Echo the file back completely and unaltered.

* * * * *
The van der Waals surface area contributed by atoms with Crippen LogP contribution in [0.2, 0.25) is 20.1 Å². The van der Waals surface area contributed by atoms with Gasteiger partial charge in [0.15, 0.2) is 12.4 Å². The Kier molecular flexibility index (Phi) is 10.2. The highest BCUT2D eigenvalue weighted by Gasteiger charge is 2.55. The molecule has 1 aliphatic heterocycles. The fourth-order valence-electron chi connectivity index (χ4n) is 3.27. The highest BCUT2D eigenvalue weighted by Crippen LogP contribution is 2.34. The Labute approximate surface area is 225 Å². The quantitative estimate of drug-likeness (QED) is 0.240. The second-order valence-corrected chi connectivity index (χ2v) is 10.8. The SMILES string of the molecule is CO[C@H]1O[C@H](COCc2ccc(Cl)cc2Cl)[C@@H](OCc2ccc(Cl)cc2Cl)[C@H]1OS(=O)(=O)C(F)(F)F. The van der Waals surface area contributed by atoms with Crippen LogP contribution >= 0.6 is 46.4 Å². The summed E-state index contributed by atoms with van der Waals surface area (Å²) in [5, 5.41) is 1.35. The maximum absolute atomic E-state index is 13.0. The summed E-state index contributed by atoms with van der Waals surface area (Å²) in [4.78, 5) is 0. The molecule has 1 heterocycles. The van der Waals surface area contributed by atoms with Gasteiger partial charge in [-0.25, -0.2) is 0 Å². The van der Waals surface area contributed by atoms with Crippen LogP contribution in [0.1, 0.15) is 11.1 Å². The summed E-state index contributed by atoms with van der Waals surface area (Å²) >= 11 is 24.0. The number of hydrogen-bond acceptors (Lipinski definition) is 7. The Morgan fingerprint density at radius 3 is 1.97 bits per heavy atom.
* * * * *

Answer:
The van der Waals surface area contributed by atoms with Crippen LogP contribution in [0.2, 0.25) is 20.1 Å². The van der Waals surface area contributed by atoms with Gasteiger partial charge in [0.15, 0.2) is 12.4 Å². The Kier molecular flexibility index (Phi) is 10.2. The highest BCUT2D eigenvalue weighted by Gasteiger charge is 2.55. The molecule has 1 aliphatic heterocycles. The fourth-order valence-electron chi connectivity index (χ4n) is 3.27. The highest BCUT2D eigenvalue weighted by Crippen LogP contribution is 2.34. The Labute approximate surface area is 225 Å². The quantitative estimate of drug-likeness (QED) is 0.240. The second-order valence-corrected chi connectivity index (χ2v) is 10.8. The SMILES string of the molecule is CO[C@H]1O[C@H](COCc2ccc(Cl)cc2Cl)[C@@H](OCc2ccc(Cl)cc2Cl)[C@H]1OS(=O)(=O)C(F)(F)F. The van der Waals surface area contributed by atoms with Crippen LogP contribution >= 0.6 is 46.4 Å². The summed E-state index contributed by atoms with van der Waals surface area (Å²) in [5, 5.41) is 1.35. The maximum absolute atomic E-state index is 13.0. The summed E-state index contributed by atoms with van der Waals surface area (Å²) in [4.78, 5) is 0. The molecule has 1 heterocycles. The van der Waals surface area contributed by atoms with Gasteiger partial charge in [-0.25, -0.2) is 0 Å². The van der Waals surface area contributed by atoms with Crippen LogP contribution in [0.1, 0.15) is 11.1 Å². The summed E-state index contributed by atoms with van der Waals surface area (Å²) >= 11 is 24.0. The number of hydrogen-bond acceptors (Lipinski definition) is 7. The Morgan fingerprint density at radius 3 is 1.97 bits per heavy atom.